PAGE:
I've noticed that some taekwondo-ists perform a step-pump-side kick for this move. This appears to be incorrect: there is no frontal pump in the instructions for Choong-Moo (or anywhere in the Encyclopedia for that matter) (fnt 1). Instead, the flying side kick is like a skipping side kick with a jump; your back leg never travels in front of your front leg. So if you're wondering how a frontal pump relates to kani basami, the answer is that it doesn't.

This isn't to say that the flying side kick isn't a useful technique in its own right. We saw it used recently in the UFC (Werdum v Brown). Flying kicks also make very good conditioning tools: develop leg strength, balance, and coordination, all of which are transferable to other techniques.

Kata Guruma (Shoulder wheel throw) aka Fireman's Carry

Kata guruma
Kata guruma is the usual application I see for the U-shaped block followed by the jump and 360-degree spin. The use of the U-shaped block is obvious: it’s the pickup part of the throw. The bottom arm traps the opponent's leg and the top arm traps the opponent's arm. The jump represents lifting with your legs; notice how the thrower squats low before lifting.

But why the spin?

I’m pretty sure wrestlers just do it for show. Even the version of kata guruma in the Encyclopedia doesn’t include a spin. What gives? (fnt. 2)

Stuart Anslow’s explanation is that only the first 180-degrees of the turn is part of the throw, followed by a backwards dump, and then the remaining 180-degrees is just turning to face your now downed opponent. Here’s my interpretation of how the move works as kata guruma.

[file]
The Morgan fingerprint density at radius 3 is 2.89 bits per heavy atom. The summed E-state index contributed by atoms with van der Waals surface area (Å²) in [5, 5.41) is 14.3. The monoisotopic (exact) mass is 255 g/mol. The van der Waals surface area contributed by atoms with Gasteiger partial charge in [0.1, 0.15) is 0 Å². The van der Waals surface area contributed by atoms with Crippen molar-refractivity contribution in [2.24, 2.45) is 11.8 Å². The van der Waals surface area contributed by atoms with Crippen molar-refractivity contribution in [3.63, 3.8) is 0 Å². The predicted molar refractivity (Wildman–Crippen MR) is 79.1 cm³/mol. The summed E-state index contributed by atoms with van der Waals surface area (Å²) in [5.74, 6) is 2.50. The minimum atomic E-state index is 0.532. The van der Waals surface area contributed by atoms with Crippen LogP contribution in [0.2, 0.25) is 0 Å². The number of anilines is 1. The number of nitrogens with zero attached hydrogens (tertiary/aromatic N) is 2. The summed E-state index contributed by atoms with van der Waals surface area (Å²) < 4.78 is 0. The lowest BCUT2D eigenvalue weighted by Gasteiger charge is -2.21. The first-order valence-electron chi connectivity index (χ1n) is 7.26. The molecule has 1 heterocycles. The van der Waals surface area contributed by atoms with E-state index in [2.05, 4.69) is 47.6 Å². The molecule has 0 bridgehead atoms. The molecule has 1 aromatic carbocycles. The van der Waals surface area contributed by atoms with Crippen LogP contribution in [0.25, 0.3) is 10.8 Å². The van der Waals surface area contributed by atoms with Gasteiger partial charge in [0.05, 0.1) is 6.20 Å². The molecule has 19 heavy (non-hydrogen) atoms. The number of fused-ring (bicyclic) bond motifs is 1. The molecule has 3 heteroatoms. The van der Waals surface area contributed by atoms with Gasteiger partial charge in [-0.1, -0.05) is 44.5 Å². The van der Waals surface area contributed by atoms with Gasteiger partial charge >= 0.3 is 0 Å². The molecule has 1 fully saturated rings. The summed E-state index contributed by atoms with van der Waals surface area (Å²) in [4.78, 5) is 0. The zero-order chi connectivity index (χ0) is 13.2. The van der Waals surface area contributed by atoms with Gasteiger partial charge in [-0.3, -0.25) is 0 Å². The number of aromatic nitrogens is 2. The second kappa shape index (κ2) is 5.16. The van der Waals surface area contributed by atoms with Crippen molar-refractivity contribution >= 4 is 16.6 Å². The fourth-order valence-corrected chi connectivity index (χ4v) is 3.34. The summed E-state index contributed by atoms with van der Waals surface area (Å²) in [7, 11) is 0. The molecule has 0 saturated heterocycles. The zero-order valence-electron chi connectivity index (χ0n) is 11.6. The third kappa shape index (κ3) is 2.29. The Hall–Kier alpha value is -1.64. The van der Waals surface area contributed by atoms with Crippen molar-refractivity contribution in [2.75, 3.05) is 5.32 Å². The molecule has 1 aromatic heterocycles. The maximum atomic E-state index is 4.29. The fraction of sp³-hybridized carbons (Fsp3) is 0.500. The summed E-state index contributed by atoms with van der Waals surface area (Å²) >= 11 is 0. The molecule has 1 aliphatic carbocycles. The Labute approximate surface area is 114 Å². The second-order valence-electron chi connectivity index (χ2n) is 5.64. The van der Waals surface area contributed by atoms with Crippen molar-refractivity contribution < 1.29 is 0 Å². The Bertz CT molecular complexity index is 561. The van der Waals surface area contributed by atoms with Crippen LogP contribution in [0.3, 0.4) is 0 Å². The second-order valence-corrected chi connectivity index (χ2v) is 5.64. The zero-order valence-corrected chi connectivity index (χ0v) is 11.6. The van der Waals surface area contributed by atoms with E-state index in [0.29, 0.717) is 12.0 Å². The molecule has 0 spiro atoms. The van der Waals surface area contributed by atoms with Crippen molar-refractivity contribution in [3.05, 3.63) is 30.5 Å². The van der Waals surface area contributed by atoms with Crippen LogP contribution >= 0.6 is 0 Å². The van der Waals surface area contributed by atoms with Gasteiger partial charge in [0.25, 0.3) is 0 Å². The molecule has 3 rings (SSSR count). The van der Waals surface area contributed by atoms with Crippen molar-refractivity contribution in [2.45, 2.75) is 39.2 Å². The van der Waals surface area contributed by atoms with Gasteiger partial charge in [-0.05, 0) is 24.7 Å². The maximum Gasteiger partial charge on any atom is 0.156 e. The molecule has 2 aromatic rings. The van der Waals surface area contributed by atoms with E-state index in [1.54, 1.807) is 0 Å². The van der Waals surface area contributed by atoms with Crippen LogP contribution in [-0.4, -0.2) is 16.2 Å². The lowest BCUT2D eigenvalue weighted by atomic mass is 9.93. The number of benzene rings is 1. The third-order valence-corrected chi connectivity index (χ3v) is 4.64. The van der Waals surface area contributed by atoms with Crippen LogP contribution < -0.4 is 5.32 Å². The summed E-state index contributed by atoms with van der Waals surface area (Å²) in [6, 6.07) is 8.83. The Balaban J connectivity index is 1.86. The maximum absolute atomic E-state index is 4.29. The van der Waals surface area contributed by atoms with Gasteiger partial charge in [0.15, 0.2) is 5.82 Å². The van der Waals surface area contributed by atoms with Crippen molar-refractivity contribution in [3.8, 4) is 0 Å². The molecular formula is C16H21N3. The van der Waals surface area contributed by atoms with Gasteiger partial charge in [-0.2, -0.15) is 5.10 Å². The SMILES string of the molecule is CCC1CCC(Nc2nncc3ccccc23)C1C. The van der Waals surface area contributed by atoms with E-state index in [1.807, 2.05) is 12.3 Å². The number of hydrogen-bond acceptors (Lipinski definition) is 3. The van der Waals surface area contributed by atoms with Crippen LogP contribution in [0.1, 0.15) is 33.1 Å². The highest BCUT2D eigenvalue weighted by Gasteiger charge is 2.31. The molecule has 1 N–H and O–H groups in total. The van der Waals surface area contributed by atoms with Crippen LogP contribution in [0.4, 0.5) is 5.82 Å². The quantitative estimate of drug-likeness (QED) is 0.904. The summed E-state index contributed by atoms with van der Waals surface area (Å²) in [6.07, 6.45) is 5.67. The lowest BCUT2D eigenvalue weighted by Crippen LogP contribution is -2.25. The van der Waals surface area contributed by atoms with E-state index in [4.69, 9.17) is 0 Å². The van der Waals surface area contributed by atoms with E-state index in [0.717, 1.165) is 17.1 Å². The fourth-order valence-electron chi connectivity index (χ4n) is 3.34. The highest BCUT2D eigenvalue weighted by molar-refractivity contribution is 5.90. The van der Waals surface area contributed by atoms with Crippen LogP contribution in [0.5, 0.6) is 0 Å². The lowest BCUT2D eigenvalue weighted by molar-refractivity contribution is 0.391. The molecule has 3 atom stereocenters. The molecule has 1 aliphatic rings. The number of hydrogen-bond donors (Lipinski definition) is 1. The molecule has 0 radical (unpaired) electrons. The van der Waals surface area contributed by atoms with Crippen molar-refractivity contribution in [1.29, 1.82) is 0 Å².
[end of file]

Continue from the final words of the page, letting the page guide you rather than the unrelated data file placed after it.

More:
You begin by using U-shaped block from a knees-bent position against a standing opponent. Instead of relying on your arm strength alone to lift them up, you turn and sort of bump your shoulders into them as you rise upwards (the "jump"), placing them on your back. You occasionally see Judoka do this (see right gif). The judoka turns to initially help lift their opponent, and then keeps turning to control them as they try to escape.

The placement of the throw in the form would also make sense, since the next throw in the form (kuchiki taoshi) can be used in case your kata guruma fails. Both throws involve gripping the opponent's inner leg.


Between these two posts, I believe I've provided applications for roughly half of Choong-Moo. Although next post I'm going to return to a different subject, there are many other throws and takedowns to be discovered within the forms. Not all of them have Judo equivalents: many of them involve head cranking, for instance, or sweeping the legs with a kick, both of which are illegal in Judo.

I thought I'd leave you with this video from Karate Culture. It's about karate (obviously), but it has a similar theme to these posts: showing how you can learn form applications by finding the motions in other arts.

Want even more throws? Check out throwing in Po-Eun.


1) The frontal pump appears to be a recent taekwondo innovation, likely added to help students with insufficient leg strength do jumping kicks. In the Encyclopedia, jumping kicks are either done straight upwards or after a running start.
2) Apparently this jumping spin also appears in a karate kata. Iain Abernethy's explanation is that it's a stomp to your opponent's head after throwing them. Personally I don't buy this: there is no reason to jump or spin 360-degrees to perform a stomp. If anything, that's going to make your stomp very difficult to aim.

Stuart Anslow. Ch'ang Hon Taekwon-do Hae Sul - Real Applications to the ITF Patterns: Vol 2